Along the Moesel, from Beilstein to Trier
Trier Travel Blog› entry 2 of 2 › view all entries
Breakfast at the hotel was nice but a bit lonely, being the only people alive in Brutig. Well, we and the hotel owner that is. So we packed up, got in the car and started driving.
We passed Beilstein again and crossed the river a couple of times. It was a pleasant drive and there was no need to use the GPS as the river was always within view.
Our first stop was Traben-Trarbach, where we parked near the river and then walked across the bridge again to visit the old city center. Occasionally, the sun came out, but when it started raining more heavely, we made our way back to the car and drove on.
Bernkastel was a little bigger and a lot busier. It actually had tourists, and shops that were open. It was also very pretty. The reason we had stopped there was that the white wine Isabelle and I like so much comes from this little town.
Some time later, we arrived in Trier, which was the end of the peacefull drive as this is a big and bustling city. We parked in the city center in an actual parking garage and walked into town. Again, the market square was pretty and some of the churches were impressive. At a certain point in time, I spotted what I thought to be a mob of penguins heading our way. As it turned out, it was a flock of nuns. I never knew there were still so many nuns in the world. Why had they all headed to Trier? Well, apparently, there was some kind of religious festival going on.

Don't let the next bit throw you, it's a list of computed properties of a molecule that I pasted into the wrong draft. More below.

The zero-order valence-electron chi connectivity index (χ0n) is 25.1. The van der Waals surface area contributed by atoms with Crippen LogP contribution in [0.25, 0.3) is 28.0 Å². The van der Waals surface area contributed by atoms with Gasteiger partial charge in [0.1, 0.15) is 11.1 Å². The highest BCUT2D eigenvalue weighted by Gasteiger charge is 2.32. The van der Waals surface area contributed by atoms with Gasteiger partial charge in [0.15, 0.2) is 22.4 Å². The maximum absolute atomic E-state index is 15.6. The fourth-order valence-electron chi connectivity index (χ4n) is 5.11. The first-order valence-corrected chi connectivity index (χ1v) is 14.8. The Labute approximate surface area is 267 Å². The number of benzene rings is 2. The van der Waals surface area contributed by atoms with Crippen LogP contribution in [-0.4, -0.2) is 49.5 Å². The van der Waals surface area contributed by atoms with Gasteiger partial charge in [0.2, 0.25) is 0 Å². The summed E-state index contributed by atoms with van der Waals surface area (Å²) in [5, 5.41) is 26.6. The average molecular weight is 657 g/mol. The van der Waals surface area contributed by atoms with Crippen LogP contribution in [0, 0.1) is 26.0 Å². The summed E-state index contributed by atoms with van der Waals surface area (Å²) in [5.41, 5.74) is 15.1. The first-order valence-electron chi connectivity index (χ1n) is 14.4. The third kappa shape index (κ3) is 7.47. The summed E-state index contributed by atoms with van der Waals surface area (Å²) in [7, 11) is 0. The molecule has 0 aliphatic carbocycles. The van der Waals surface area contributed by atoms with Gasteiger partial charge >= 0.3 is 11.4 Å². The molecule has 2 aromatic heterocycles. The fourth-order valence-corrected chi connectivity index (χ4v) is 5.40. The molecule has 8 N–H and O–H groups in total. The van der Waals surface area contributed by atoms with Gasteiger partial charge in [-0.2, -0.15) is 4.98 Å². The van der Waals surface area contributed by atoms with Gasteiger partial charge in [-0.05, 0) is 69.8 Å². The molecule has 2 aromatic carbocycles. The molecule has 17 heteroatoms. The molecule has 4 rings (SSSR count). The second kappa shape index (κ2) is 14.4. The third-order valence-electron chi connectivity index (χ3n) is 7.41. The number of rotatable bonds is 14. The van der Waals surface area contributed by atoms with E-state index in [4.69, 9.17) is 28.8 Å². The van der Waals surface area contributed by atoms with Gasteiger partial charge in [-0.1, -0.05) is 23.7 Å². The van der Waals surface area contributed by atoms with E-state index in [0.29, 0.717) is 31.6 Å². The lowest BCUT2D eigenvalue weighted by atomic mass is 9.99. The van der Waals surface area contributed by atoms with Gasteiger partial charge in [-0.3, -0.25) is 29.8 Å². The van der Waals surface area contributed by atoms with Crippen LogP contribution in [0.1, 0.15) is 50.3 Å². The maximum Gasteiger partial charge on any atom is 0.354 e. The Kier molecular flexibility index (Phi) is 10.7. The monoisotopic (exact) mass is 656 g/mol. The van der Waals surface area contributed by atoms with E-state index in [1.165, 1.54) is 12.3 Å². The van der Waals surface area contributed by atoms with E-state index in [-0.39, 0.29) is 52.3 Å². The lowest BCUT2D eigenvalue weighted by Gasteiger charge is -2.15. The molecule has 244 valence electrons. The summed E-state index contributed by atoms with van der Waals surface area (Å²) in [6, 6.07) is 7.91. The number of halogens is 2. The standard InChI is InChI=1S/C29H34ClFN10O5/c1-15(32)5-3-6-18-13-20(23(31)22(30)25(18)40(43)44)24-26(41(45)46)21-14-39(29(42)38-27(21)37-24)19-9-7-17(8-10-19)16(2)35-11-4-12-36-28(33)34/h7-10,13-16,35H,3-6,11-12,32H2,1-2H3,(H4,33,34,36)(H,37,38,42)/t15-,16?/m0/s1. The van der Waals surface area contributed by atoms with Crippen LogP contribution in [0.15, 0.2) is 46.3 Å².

Now, I can tell you one thing about nuns. Never stand between a nun and her apfelstrüdel. They can be vicious. We found that out the hard way.
What Trier however is most famous for is for being the oldest city in Germany. It was founded by the Romans and they left a few things behind when they buggered off. One of these being the Porta Nigra, which, I may add, is very impressive.
Rain was being a spoil sport, so we had to cut our visit short and start on the 3 hour drive back home. But it was fun, and we agreed to come back some time and maybe then explore the other side of the river, from Cochem to Koblenz.